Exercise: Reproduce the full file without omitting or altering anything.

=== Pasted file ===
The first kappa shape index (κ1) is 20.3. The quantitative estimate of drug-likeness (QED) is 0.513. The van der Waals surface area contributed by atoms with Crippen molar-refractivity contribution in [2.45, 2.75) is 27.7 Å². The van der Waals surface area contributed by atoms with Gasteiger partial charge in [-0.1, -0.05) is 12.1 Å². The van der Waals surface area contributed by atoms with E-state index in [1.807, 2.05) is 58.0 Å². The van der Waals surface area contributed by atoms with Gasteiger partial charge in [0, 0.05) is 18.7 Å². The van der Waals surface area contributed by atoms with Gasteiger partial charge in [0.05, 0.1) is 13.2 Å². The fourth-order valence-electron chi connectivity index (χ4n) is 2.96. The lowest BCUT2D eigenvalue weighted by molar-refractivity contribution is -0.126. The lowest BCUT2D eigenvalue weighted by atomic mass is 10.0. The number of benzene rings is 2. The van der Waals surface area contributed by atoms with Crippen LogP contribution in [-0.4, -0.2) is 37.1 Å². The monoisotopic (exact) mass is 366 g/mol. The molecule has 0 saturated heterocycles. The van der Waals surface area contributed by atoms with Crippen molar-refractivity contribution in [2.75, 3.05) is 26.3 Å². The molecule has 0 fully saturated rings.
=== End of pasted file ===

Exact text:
The first kappa shape index (κ1) is 20.3. The quantitative estimate of drug-likeness (QED) is 0.513. The van der Waals surface area contributed by atoms with Crippen molar-refractivity contribution in [2.45, 2.75) is 27.7 Å². The van der Waals surface area contributed by atoms with Gasteiger partial charge in [-0.1, -0.05) is 12.1 Å². The van der Waals surface area contributed by atoms with E-state index in [1.807, 2.05) is 58.0 Å². The van der Waals surface area contributed by atoms with Gasteiger partial charge in [0, 0.05) is 18.7 Å². The van der Waals surface area contributed by atoms with Gasteiger partial charge in [0.05, 0.1) is 13.2 Å². The fourth-order valence-electron chi connectivity index (χ4n) is 2.96. The lowest BCUT2D eigenvalue weighted by molar-refractivity contribution is -0.126. The lowest BCUT2D eigenvalue weighted by atomic mass is 10.0. The number of benzene rings is 2. The van der Waals surface area contributed by atoms with Crippen LogP contribution in [-0.4, -0.2) is 37.1 Å². The monoisotopic (exact) mass is 366 g/mol. The molecule has 0 saturated heterocycles. The van der Waals surface area contributed by atoms with Crippen molar-refractivity contribution in [2.75, 3.05) is 26.3 Å². The molecule has 0 fully saturated rings.